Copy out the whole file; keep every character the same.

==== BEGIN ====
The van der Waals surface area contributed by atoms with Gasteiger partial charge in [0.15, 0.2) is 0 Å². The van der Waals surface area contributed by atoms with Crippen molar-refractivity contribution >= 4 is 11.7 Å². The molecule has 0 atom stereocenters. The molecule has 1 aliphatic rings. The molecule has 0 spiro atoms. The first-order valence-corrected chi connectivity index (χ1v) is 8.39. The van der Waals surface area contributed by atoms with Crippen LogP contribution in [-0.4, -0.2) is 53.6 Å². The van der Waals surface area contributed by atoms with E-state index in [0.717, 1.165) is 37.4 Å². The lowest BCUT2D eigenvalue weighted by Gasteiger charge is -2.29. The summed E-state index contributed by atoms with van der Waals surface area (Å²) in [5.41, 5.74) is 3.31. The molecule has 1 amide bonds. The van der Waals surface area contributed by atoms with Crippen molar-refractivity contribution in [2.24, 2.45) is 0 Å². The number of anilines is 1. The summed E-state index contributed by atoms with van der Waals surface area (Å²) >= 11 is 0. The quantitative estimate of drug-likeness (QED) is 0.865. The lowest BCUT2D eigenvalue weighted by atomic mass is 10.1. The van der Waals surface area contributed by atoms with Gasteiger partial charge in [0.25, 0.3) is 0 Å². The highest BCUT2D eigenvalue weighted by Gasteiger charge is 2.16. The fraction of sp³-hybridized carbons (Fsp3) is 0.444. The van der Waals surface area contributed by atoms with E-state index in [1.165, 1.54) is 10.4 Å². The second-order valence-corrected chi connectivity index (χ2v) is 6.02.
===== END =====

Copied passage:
The van der Waals surface area contributed by atoms with Gasteiger partial charge in [0.15, 0.2) is 0 Å². The van der Waals surface area contributed by atoms with Crippen molar-refractivity contribution >= 4 is 11.7 Å². The molecule has 0 atom stereocenters. The molecule has 1 aliphatic rings. The molecule has 0 spiro atoms. The first-order valence-corrected chi connectivity index (χ1v) is 8.39. The van der Waals surface area contributed by atoms with Crippen LogP contribution in [-0.4, -0.2) is 53.6 Å². The van der Waals surface area contributed by atoms with E-state index in [0.717, 1.165) is 37.4 Å². The lowest BCUT2D eigenvalue weighted by Gasteiger charge is -2.29. The summed E-state index contributed by atoms with van der Waals surface area (Å²) in [5.41, 5.74) is 3.31. The molecule has 1 amide bonds. The van der Waals surface area contributed by atoms with Crippen molar-refractivity contribution in [2.24, 2.45) is 0 Å². The number of anilines is 1. The summed E-state index contributed by atoms with van der Waals surface area (Å²) >= 11 is 0. The quantitative estimate of drug-likeness (QED) is 0.865. The lowest BCUT2D eigenvalue weighted by atomic mass is 10.1. The van der Waals surface area contributed by atoms with Gasteiger partial charge in [0.25, 0.3) is 0 Å². The highest BCUT2D eigenvalue weighted by Gasteiger charge is 2.16. The fraction of sp³-hybridized carbons (Fsp3) is 0.444. The van der Waals surface area contributed by atoms with E-state index in [1.165, 1.54) is 10.4 Å². The second-order valence-corrected chi connectivity index (χ2v) is 6.02.